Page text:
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NEWS
September 26, 1994 | DENNIS ROMERO, TIMES STAFF WRITER
As San Diego surfing veteran John Elwell tells it, someone spied a speck on the rough, rarely ridden outside break. It was December, 1949, and the boys had just paddled out into the frigid water of the Tijuana Slough, a surfing spot just north of the border. A second take revealed that there was indeed a mysterious figure speeding across the face of a towering swell. Unheard of. Nobody had seen him before, so they dubbed him the Phantom Surfer.
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BUSINESS
July 1, 1986 | Associated Press
Science 86, the award-winning popular science magazine that helped pioneer a trend toward glossy, technical publications for lay readers, will cease publication with its current issue and sell some assets to Time Inc., it was announced Friday. The American Assn. for the Advancement of Science, which began publishing the magazine as Science 80 in the fall of 1979, said it is selling its Science 86 subscriber list and licensing the publication's name to Time for two years as part of the deal.
BUSINESS
January 28, 1997
Techniclone Corp., the Tustin developer of tumor treatments, is already trumpeting research advances by a company it's about to acquire. Techniclone announced last week that a study in 21 mice by the founding scientist of Princeton, N.J.-based Peregrine Pharmaceuticals suggests that cells inside solid tumors can be selectively targeted and starved to death. The scientist, Dr.
CALIFORNIA | LOCAL
December 11, 1987
An immense celestial cloud is collapsing upon itself and giving birth to giant stars, confirming a classic theory of how stars are created, according to researchers at the University of California, Berkeley. In a report being published today in Science magazine, they said at least a dozen stars already have formed in a huge ring at the core of the gas cloud known as W49A. Others are still being formed.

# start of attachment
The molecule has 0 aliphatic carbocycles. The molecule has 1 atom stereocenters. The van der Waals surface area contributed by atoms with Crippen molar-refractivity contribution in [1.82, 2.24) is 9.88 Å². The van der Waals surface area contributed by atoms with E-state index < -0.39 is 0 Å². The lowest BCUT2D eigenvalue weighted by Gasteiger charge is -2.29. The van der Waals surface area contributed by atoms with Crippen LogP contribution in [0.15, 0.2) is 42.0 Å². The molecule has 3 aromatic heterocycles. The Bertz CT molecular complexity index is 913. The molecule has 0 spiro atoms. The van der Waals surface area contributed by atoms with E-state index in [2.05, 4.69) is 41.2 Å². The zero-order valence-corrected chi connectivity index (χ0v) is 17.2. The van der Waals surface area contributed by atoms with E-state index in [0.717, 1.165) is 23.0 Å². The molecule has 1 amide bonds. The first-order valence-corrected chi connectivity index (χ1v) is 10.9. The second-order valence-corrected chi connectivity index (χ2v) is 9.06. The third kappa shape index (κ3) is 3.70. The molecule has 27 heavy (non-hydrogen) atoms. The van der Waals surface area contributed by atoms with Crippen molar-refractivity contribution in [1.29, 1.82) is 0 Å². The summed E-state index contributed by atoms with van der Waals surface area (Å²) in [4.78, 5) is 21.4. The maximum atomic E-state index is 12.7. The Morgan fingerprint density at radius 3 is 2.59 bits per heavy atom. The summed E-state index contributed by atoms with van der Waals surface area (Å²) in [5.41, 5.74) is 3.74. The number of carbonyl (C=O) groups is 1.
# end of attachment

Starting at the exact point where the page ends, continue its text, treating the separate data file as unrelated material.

CALIFORNIA | LOCAL
August 8, 1988 | From Times Staff and Wire Reports
A sensitive new technique for detecting which genes are active has been developed by cell biologists at UC San Francisco and Cetus Corp. of Emeryville. The researchers reported last week in Science magazine that they had used the technique to show conclusively that macrophages, the scavenger cells of the immune system, produce several growth factors that stimulate healing in human wounds.
CALIFORNIA | LOCAL
January 4, 1988
The earth's protective ozone layer has been thinning out around the world, not just over the South Pole, according to a new analysis of satellite data that was promptly disowned by the government agency that sponsored the study. Writing in the latest edition of the widely respected Science magazine, Kenneth P.
CALIFORNIA | LOCAL
July 26, 1987 | Compiled from Times staff and wire service reports
Stanford researchers have reported what appears to be the first significant use of monoclonal antibodies to help transplant tissues in animals. Transplant recipients often have trouble incorporating foreign tissues into their bodies, and doctors have had to rely on powerful and often dangerous drugs to keep such patients from rejecting the transplants. If the Stanford discovery eventually helps humans overcome the rejection problem, it would make transplants much safer.
NEWS
October 16, 1992 | From Reuters
Scientists said Thursday they had created a genetically engineered mouse that rapidly develops high levels of artery-hardening cholesterol--an advance that should speed heart disease research. The mice accumulate blood cholesterol levels five times higher than normal even when fed regular diets and their arteries rapidly narrow with fatty deposits, condensing into four months a process that takes 40 years in humans.
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